In the past, it was generally accepted by NASA and the National Science Foundation, that the rise of the Andes was 1.4 inches per year of the Nazca plate sliding smoothly under South America, with another 1.3 inches per year locked up at the plate boundary, squeezing South America, and was released every hundred years or so in great earthquakes. About 0.3 inches of motion per year crumples South America, building the Andes. Then, two years ago, Garzione found that mountains, especially the Andes, shoot up in spurts as much as two and a half kilometers (8,202 feet) in 7 million years, as opposed to the 70 million years previous understood. Now, however, that 7 million years is being downgraded to 2 million years.
    The problem scientists face, obviously, is that their measurement techniques are minimal at best, since they are trying to measure something that cannot be seen (techtonic plate and their assumed movement) and the height of a mountain growth over millions of years. Now for the scientist, that is really not a major issue, since we are still talking about inches in hundreds of thousands of years. However, the issue then becomes one of exactly how much time are we discussing? If the world is, indeed 4.55 billion years old, then mainstream science is correct and the movement or growth of mountains is so slow by our life-cycle standards, it really doesn’t matter one bit.
 Top: a “Blob” forms along the bottom of the Mantle, these are anchors, keeping the crust from rising and in place; Middle: the density of the “Blob” or anchor begins to falter, its density buildup is too heavy to be held by the Mantle or Lithosphere, as the crust begins to rise slightly; and Bottom: the “Blob” or anchor melts and falls into the Astenosphere to begin again, and with the loss of weight the crust shoots upward, as Casione puts it, “like a popsicle”

    On the other hand, what if the Earth is not that old? What if God knows something that man does not know about mountain building? What if He can alter, change, increase, speedup the process, etc.? As an example, what if God can alter what has been found by Garzione and her colleagues as the “Blob Effect” from a slow process of heating and separating to a much quicker process—say hundreds of years instead of millions? Or even hours? If that is the case, then He can speed up the movement upward of a mountain increasing in height to very short periods of time—all it takes is the increasing of heat to melt the “anchors” (the blob) of the mantle that keeps the crust from expanding upward in those areas where mountains, either buckling, folding, or in the case of Garzione’s words, “popping” upward?
    Consider what we do not know: Despite all the fancy drawings to the contrary, we do not know anything about what is further down into the Earth than we have been able to drill and see for ourselves—the deepest borehole ever drilled to-date is by a Russian project in the far north Kola Peninsula during the 1980s that reached 7.46 miles, or just over 2410 feet (2410.07873)—we have barely scratched the surface of our planet.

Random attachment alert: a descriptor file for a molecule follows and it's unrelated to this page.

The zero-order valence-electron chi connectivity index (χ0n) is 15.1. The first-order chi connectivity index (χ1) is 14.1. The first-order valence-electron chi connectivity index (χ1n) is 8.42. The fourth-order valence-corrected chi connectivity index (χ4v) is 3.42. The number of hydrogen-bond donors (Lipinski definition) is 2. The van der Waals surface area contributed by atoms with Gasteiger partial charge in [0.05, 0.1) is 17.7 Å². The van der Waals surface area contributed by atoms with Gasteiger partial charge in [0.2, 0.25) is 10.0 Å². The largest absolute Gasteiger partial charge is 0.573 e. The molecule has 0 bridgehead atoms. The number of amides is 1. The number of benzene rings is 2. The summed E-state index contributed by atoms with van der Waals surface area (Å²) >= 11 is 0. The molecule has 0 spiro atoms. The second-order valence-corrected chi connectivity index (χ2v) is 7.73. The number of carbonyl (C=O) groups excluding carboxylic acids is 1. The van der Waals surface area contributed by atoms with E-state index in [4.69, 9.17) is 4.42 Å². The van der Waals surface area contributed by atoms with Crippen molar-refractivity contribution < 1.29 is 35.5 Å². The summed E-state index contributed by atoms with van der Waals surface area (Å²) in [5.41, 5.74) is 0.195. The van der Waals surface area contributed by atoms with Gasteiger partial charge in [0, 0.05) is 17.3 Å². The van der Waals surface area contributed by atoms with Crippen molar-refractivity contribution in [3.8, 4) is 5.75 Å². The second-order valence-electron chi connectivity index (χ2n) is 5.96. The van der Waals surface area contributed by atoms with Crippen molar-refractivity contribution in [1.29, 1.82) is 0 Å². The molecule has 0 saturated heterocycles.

The Crust is brown, the top of the mantle is gray—the project is to drill down to the gray mantel

According to CNN, there is a project to drill down to the Earth’s mantle, at a project cost of $1 billion. A team of international scientists plan to drill into the Earth's mantle in an attempt to answer questions about the origins and evolution of life. The drills are planned to get through almost four miles of oceanic crust to reach the mantle, and to a point that begins three to five miles under the oceans to as much as 25 miles under continents. The mantle itself is believed to be 1864-miles thick through the slowly deforming rock between the crust and the core which makes up the majority of our planet—and bring back the first ever fresh samples.
Pipe that would be used to drill into the mantle 

Part of this new understanding is the evaluation and measurement of temperatures along the Andes over the past few years concentrating on the Bolivian Altiplano, which is a large, high elevation basin in the Andes Mountains in South America. There Garzione and her team took samples of sedimentary rock that had accumulated between 12 million and 5 million years ago (geologically speaking) from erosion of the surrounding ranges. One type of mineral, carbonate, precipitates from surface water, so the composition of the carbonate is a good indicator of the composition of rainfall.
(Continued in the next post, “Mountains actually Shoot Up in Spurts, Part II,” regarding how mountains have recently been found to have formed sudden and rapid rising based on new understandings of the developing roots beneath the crust that form and act as an anchor until the root becomes too weighty and dislodges, falling into the liquid mantle, allow the earth’s surface to suddenly “bob” upward).

Saturday, June 24, 2017

A Land of Promise: Choice above All Other Lands

What is meant in the Lord’s promise to Lehi, when the aged patriarch said: “notwithstanding our afflictions, we have obtained a land of promise, a land which is choice above all other lands; a land which the Lord God hath covenanted with me should be a land for the inheritance of my seed. Yea, the Lord hath covenanted this land unto me, and to my children forever, and also all those who should be led out of other countries by the hand of the Lord” (2 Nephi 1:5).    This promise guaranteed to Lehi, his family, and their seed, a perpetual land blessing providing the area of the Nephite Land of Promise to Lehi’s seed forever. This promise, like all promises, cannot be withdrawn by the Lord, i.e., the blessing of this land. Man’s requirement, meaning the people involved (Lehi, his family and descendants) each, in turn have to qualify through their willingness to be righteous and serve the Lord, to inherit the land for eternity. While those who do not qualify will not be part of the promise, all those who do qualify would retain that promise for it was binding, as are all promises of the Lord.